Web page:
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Post-Traumatic Stress Disorder, or PTSD, is a series of survival responses that can become chronic if unprocessed, often presenting through moments of intrusive memories, recurring dreams, dissociation, flashbacks, or other bodily reactions to cues related to the event. PTSD can occur after any traumatic incident, such as sexual violence, police violence, medical operations, sudden loss of someone in your life, and many more. The disorder impacts our body’s ability to sense when we are safe.

Similarly, Complex PTSD, or CPTSD, occurs when trauma and/or abuse has happened in childhood. This impacts us in a different way because when we are children, we are still building a sense of self and that feeling of internal safety. This earlier trauma changes the way we interpret the world and understand ourselves on a foundational level.

PTSD and CPTSD are far more common than previously believed. Millions of people are living with PTSD and working to heal. According to the National Center for PTSD, in the United States:

  • About 7 or 8 out of every 100 people (or 7-8% of the population) will have PTSD at some point in their lives.
  • About 8 million adults have PTSD during a given year. This is only a small portion of those who have gone through a trauma.
  • About 10 of every 100 women (or 10%) develop PTSD sometime in their lives compared with about 4 of every 100 men (or 4%).1

If you have PTSD, CPTSD, or have experienced anything even mildly traumatizing (which most of us have) you might likely have trauma reminders. These are also known as triggers, which you can learn more about here.

There are ways we can show our bodies we are safe now and process some of the trauma we have experienced. Read on for some suggestions on how to work toward this.

Re-parenting yourself/getting stabilized

After trauma, or after a traumatic childhood, we have to teach our bodies to feel in control and safe. A great way to do that is through creating predictable routines. Trauma includes unpredictability, and so creating a predictable day, or close to it is really grounding. If we never had that as children, this is known as re-parenting, as in creating the routine and safety that we didn’t receive as kids, in our current lives. This can be a bedtime routine of going to sleep around the same time every night, a noise machine, a teddy bear, lavender on your pillow etc. It can mean eating at the same times every day when possible and cooking food for yourself that makes you feel good. Another way is having nights of the week for self care scheduled, or if you see a therapist to go at the same time weekly. Re-parenting also means changing the way we talk to ourselves, picturing a sweet, younger self to encourage more compassionate self talk. This helps us unlearn the way we were spoken to by caregivers and/or the world.


Psychoeducation is when we learn either from therapists or therapy books about the impact of trauma and how to cope. This helps us understand what’s happening inside our bodies and provides even more coping tools, which continue to help us feel more in control. The first step to healing is always understanding. I love the following books for this:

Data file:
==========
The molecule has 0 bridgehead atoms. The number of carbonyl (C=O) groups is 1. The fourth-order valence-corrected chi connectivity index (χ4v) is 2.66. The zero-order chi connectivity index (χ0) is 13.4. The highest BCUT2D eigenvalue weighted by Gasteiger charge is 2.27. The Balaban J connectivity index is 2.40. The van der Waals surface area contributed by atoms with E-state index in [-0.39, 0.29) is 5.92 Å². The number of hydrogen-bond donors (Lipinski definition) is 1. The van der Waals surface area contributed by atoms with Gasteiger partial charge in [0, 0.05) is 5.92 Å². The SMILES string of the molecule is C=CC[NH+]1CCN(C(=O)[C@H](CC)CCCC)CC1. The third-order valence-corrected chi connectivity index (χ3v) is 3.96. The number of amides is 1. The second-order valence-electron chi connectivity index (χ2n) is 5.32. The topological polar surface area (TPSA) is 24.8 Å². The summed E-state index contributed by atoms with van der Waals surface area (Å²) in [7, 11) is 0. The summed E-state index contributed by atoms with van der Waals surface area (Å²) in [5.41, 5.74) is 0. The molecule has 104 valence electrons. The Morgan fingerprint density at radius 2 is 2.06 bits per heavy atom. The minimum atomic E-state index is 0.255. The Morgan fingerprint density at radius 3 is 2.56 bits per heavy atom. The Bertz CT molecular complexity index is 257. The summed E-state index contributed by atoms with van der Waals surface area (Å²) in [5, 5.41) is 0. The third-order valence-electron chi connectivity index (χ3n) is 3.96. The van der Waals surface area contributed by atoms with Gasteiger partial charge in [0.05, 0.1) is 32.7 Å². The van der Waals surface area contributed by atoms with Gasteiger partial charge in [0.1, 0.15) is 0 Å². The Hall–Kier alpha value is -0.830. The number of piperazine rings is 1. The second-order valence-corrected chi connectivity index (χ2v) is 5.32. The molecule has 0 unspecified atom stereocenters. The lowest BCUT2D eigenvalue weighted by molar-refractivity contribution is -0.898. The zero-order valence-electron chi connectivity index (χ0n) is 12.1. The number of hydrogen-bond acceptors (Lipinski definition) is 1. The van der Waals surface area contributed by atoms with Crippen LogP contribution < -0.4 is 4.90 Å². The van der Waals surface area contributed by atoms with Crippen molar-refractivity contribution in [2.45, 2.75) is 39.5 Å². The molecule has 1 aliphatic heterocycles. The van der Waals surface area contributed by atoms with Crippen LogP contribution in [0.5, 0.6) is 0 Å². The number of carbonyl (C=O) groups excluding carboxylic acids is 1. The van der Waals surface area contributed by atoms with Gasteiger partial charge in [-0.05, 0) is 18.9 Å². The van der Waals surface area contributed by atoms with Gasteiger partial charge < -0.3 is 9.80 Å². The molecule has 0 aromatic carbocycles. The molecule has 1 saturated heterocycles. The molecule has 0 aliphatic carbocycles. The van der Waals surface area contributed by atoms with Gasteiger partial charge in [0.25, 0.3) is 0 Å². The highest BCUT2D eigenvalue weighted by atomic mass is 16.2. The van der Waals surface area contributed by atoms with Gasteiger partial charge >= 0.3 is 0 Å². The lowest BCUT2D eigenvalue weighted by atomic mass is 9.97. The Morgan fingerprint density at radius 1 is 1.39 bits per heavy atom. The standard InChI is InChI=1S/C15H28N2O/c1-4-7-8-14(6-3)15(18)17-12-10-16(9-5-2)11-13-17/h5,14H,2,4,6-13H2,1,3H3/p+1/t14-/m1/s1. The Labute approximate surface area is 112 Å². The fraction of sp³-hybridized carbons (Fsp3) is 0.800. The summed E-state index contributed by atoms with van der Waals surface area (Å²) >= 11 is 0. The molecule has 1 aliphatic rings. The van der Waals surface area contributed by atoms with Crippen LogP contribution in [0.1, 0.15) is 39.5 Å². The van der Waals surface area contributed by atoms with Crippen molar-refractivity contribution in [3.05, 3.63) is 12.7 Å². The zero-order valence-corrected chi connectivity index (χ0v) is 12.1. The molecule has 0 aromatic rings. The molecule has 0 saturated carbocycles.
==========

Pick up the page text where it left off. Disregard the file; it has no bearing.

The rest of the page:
The Complex PTSD Workbook by Arielle Swartz
Unf*ck Your Brain by Faith G Harper
Waking the Tiger by Peter Levine
Trauma & the Body by Pat Ogden
Overcoming Trauma through Yoga: Reclaiming Your Body by David Emerson


Trauma informed therapy provides a space to learn more about the impact of trauma and ways of coping with it. Therapy can also provide a space to verbally or physically process trauma. Everyone needs something different from their trauma therapist. If you feel like your trauma is impacting your way of thinking, trying a more cognitive approach might be right for you, like Cognitive Processing Therapy. If your trauma reactions show up physically, finding a somatic therapist who is trained in EMDR, Somatic Experiencing, or Sensorimotor Psychotherapy are also effective alternatives. Reading some of the books above can be helpful for determining what kind of therapy you feel like your brain and/or body is asking for. Regardless of modality, therapy should be a space to learn to feel safe again, with someone loving and affirming. When we feel connected and cared for, we heal. To find more therapy options, check out the ‘metoo.’ healing resource library.

Trauma informed Movement

Releasing stress hormones through movement or reconnecting with the body after trauma is key to trauma healing. There are many trauma informed movement classes being offered around the world, and even if there isn’t one in your area, you can always get to class early and let the teacher know some of your needs. This is most commonly found in yoga classes, but can also be available in dance, cycling, rock climbing, and much more. It can be helpful to call the studio ahead of time and ask about potential triggers (touch, language, and attitude of the teachers). Some folks find light touch healing during yoga or other practices, and others find it powerful to be able to say you don’t want hands on adjustments. When we move, we process traumatic energy that may be stuck in our nervous system, and little by little, we come home to our bodies. Finding the right kind of movement, and making sure it doesn’t come along with any expectations, is a process. There is no wrong way to have a body, and there is no wrong way to connect or move it as well.

Something to hold within you during this process of self education and healing from trauma is that we have everything we need inside of us to heal. Any outsourcing we do is for more information, tools, and support. All trauma responses are adaptations to the environment and your experiences. Your brain and body have already done an amazing job of keeping you safe.

By Andrea Glik, LMSW